Surpise: All's not well at the VA
WASHINGTON — With government officials continuing to marvel at how — compared with HMEs — the VA can do more with less reimbursement, you might think all's well at the VA. It's not.
Since the mid-1990s, the number of veterans enrolled in the VA health system — which includes 850 outpatient clinics, 163 hospitals and 137 nursing homes — has doubled to six million.
Some aging veterans are entering the system because private doctors are refusing to see new Medicare patients and many Medicare managed care companies are either exiting markets or cutting back on benefits. The rising enrollment has created waiting lists to see a VA doctor that can reach years.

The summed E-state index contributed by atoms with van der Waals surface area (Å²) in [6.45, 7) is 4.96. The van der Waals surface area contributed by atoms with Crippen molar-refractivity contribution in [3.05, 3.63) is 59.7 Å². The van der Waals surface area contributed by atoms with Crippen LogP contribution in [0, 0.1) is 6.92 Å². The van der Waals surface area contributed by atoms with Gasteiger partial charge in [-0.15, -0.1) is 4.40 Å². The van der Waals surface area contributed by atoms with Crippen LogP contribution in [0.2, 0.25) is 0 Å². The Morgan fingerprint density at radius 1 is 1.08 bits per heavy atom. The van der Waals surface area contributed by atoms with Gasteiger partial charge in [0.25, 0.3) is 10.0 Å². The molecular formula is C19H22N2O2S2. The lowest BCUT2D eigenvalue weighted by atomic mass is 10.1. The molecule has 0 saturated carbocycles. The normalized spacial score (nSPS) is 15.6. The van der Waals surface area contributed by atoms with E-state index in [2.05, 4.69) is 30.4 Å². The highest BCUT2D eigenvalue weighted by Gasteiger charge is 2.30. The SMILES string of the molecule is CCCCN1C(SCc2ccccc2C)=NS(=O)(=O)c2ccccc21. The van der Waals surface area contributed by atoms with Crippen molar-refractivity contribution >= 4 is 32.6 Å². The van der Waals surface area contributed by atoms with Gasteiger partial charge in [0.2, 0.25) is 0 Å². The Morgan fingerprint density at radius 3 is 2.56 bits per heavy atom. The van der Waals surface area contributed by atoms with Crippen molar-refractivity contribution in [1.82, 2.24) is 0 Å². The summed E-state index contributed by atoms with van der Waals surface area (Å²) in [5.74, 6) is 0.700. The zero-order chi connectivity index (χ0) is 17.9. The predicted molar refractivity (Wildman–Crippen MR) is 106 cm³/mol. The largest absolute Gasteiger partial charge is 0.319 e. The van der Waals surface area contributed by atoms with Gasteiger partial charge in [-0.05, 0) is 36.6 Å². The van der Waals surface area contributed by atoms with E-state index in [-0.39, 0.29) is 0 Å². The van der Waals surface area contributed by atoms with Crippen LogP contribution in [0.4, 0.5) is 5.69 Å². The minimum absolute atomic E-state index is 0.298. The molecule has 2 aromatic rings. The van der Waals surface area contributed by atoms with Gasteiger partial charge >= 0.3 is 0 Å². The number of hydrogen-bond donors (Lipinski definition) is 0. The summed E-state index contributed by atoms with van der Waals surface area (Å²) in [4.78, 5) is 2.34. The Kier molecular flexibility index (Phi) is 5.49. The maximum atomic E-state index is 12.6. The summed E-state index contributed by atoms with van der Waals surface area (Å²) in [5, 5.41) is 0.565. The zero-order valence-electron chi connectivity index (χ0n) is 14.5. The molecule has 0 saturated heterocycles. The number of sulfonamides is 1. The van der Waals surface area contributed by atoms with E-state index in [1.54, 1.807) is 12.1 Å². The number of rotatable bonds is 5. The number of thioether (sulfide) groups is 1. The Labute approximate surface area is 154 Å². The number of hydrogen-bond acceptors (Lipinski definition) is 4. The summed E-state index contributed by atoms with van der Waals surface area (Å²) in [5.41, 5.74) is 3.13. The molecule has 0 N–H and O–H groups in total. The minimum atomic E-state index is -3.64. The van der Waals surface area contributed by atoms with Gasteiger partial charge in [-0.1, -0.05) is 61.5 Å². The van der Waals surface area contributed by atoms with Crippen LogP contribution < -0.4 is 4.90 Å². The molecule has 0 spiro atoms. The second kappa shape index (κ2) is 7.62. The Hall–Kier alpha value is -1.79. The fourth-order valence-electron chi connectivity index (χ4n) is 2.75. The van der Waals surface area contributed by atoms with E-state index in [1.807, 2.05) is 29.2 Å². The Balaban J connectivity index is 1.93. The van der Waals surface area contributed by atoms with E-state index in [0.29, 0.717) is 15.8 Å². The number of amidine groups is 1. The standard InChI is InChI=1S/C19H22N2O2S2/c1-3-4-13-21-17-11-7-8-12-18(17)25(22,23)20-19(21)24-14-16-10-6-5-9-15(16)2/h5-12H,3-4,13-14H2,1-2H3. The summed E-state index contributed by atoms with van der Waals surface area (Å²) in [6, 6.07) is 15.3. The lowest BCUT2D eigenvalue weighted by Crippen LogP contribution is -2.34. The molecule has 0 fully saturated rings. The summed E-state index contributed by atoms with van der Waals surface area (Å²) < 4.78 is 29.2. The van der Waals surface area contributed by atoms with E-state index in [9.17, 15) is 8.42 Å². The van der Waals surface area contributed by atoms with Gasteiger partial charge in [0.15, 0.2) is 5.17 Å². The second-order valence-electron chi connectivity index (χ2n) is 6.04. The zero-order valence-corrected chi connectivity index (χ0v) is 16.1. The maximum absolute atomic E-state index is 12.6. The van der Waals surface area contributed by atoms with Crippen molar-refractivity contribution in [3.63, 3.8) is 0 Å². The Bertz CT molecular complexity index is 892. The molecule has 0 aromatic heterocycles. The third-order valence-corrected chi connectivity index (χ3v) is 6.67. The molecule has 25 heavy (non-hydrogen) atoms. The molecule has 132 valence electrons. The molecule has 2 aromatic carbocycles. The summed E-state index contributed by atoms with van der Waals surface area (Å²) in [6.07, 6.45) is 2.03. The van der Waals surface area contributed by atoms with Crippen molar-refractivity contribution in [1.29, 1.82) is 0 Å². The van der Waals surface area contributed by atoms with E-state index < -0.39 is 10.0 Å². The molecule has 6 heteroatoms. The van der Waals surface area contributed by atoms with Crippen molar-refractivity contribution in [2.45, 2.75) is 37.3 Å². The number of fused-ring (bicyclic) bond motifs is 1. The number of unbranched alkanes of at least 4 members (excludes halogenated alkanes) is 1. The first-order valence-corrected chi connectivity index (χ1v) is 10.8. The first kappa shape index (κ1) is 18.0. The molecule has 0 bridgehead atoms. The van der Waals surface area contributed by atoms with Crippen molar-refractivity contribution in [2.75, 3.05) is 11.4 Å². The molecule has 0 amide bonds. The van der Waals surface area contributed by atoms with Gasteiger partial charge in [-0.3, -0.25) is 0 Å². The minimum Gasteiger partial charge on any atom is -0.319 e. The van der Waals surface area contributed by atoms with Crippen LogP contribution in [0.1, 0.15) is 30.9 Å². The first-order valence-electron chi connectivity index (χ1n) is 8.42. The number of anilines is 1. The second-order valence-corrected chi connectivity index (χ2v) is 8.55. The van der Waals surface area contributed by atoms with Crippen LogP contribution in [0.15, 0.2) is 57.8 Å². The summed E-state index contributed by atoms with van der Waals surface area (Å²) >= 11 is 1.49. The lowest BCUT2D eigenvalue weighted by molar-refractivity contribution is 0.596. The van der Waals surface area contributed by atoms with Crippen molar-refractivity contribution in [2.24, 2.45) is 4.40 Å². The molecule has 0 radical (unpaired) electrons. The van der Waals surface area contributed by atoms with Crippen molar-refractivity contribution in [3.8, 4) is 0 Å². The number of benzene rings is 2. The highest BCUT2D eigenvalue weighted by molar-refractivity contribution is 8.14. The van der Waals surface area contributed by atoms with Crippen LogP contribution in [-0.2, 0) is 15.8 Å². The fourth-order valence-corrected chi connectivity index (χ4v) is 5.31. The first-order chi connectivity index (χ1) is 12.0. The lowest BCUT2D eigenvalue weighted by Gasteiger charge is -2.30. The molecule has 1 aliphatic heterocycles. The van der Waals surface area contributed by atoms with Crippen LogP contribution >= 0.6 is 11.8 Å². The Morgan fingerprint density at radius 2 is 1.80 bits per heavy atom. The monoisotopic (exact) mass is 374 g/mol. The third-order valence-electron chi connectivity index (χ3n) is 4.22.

For example, 4,429 veterans at Bay Pines VA Medical Center outside St. Petersburg, Fla., have to wait until October 2005 for their first doctor appointment, the New York Times reported last month.
Responding to the challenge of increased enrollment, the VA system has tried to trim its benefits packages to reduce costs, but Capitol Hill has killed the efforts, paving the way for a $1.1 billion deficit next year in the VA's $25.5 billion medical budget. HME